First they lie to you, and then they ask you for money.
That’s the essence of the great Tea Party/Ted Cruz crusade to “defund” Obamacare, a political and constitutional impossibility. The question was settled, probably for good, when President Obama won re-election in 2012 and Democrats kept control of the Senate.
Instead, it’s about TV face-time and harvesting donations from gullible voters misled both about the Affordable Care Act itself and Sen. Cruz’s nonexistent chances of ending it.
Amid all the melodramatic TV chatter, the estimable blogger Digby puts it in terms everybody should understand. She has a friend in the insurance industry whose company has been getting thousands of calls from frightened policyholders who fear that the hullabaloo in Washington could result in their losing health coverage.
“I asked her what calmed people down,” Digby writes “and she says she tells everyone to think about their high school civics class and remember that laws have to be passed by both houses and signed into law by the president. Without proselytizing at all, everyone immediately realizes what an absurd exercise in futility all this nonsense really is.”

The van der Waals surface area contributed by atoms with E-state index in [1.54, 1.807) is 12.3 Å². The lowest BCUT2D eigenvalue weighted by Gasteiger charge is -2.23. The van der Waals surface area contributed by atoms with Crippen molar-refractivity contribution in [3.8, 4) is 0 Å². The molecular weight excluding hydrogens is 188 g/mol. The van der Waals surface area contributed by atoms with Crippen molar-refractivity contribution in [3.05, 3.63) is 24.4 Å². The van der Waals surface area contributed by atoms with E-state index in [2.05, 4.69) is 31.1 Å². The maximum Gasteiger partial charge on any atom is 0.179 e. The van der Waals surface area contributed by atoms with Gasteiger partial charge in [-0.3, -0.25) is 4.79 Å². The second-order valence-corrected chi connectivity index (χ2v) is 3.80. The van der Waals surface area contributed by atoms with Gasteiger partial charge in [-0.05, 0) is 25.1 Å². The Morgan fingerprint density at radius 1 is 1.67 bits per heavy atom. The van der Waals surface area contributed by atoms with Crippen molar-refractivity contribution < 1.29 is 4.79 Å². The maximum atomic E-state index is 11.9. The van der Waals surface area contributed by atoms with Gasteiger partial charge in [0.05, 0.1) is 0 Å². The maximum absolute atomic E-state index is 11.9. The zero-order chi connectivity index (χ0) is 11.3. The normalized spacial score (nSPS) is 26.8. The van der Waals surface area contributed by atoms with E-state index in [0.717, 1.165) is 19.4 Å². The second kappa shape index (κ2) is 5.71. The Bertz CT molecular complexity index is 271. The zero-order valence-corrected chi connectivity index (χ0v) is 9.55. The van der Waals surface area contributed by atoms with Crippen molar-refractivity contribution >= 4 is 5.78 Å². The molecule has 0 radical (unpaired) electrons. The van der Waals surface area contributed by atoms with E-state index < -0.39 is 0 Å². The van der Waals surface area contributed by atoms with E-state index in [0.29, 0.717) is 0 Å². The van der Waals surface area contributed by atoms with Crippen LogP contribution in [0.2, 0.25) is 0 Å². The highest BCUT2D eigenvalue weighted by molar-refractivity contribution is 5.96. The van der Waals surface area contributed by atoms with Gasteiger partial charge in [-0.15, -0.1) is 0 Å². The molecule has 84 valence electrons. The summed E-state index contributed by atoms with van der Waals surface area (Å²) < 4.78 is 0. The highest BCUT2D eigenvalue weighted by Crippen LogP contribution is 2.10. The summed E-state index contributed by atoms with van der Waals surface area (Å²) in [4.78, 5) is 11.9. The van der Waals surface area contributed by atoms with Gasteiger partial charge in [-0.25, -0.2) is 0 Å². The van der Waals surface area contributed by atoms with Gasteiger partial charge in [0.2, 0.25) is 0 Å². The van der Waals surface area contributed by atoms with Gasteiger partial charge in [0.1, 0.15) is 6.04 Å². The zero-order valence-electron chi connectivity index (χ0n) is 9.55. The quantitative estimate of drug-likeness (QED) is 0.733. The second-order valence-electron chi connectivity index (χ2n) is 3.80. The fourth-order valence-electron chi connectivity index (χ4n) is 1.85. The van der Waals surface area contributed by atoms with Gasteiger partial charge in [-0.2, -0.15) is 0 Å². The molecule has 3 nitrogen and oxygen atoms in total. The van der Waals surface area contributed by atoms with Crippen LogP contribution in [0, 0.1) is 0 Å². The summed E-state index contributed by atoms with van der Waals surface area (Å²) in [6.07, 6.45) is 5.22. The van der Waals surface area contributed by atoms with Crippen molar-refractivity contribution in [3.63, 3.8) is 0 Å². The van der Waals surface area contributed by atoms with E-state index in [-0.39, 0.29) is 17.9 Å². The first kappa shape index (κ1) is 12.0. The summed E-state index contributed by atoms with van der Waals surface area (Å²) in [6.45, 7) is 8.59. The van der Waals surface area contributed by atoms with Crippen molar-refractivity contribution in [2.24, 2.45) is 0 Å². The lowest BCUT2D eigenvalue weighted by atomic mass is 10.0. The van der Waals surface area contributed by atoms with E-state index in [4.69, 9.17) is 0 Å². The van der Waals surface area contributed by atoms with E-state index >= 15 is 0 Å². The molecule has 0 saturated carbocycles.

A narrow Republican majority in the House can’t void the Affordable Care Act any more than 54 Senate Democrats can force everybody in Oklahoma to eat broccoli. Anybody who tells you differently is a flim-flam artist.
Such as Newt Gingrich. The presiding genius of the 1996 GOP government shutdown went on ABC’s This Week to deliver pseudo-historical profundity: “Under our constitutional system going all the way back to Magna Carta in 1215, the people’s house is allowed to say to the king we ain’t giving you money.”